Ever since the series was revived in 2005 Doctor Who has made a name for itself with festive specials, with the BBC sci-fi drama offering either a Christmas or New Year’s adventure every year that puts the Doctor through the seasonal wringer.
We’ve seen the Doctor battling deadly Christmas trees, escaping space-Titanic, defeating a Dalek on New Year’s Day, meeting Father Christmas himself (well, maybe) and generally bringing a sci-fi sheen to the usual festivities, and it’s always a highlight in the calendar for Whovians.
Still, we have often wondered… which special is the best? Which festive episode really jingles your bells, figs your pudding or sets off your party popper? Are you a purist who only considers the “proper” Doctor Who Christmas specials, or do Jodie Whittaker’s New Year’s stories float your boat as well?
Well, now we want to find out. This year we’re asking Doctor Who fans to vote for their absolutely favourite Doctor Who festive special, ranging from one-off Christmas curios to the regeneration blockbusters that see a beloved Doctor say goodbye.
The criteria is simple – to count as a festive special, the episodes have to air on or around the festive period (basically either Christmas Day or New Year’s Day), and also feature some sort of reference to the occasion.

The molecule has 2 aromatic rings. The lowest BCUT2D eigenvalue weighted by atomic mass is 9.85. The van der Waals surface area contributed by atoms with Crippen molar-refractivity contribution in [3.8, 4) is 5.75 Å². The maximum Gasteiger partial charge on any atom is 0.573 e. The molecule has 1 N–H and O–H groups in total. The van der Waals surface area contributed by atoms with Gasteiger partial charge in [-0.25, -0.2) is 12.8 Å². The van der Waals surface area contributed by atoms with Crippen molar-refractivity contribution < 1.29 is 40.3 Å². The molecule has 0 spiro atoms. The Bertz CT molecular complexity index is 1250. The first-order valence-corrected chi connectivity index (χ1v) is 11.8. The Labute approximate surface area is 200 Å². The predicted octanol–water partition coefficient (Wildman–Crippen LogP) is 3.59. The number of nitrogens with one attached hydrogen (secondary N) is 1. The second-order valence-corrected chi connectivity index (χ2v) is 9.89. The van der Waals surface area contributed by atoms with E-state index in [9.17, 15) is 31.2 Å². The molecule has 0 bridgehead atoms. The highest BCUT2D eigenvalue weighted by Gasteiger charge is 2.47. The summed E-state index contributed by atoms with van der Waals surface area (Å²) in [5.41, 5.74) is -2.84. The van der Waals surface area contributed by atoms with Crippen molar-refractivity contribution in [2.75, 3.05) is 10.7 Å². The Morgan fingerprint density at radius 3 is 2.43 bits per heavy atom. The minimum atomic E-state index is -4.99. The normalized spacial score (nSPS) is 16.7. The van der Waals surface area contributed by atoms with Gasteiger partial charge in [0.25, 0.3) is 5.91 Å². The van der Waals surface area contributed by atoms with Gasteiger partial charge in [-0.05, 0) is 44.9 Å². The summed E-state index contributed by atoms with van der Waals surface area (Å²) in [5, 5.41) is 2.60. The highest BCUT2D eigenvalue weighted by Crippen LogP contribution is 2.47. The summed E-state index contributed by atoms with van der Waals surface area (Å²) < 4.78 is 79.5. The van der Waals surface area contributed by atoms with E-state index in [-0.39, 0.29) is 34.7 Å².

In other words, while 2019’s Resolution counts, 2020 New Year’s Day episode Spyfall (which doesn’t acknowledge New Year and was really just an extended opening episode for series 12) doesn’t. We think it’s fair, please don’t write in.
Cast your vote for your favourite festive special now – and if you want a quick reminder of your options, check out the synopses below.
The Feast of Steven (1965)
This isn’t exactly a full Christmas special, but given that it’s technically the first ever Doctor Who festive episode we could hardly leave it out.
Broadcast as the third part of The Daleks’ Master Plan serial (footage of which is now mostly lost), The Feast of Steven ended up airing on Christmas Day so some Yuletide elements were included in the middle of the multi-part adventure, including First Doctor William Hartnell’s famous fourth wall break to wish a Merry Christmas to viewers at home.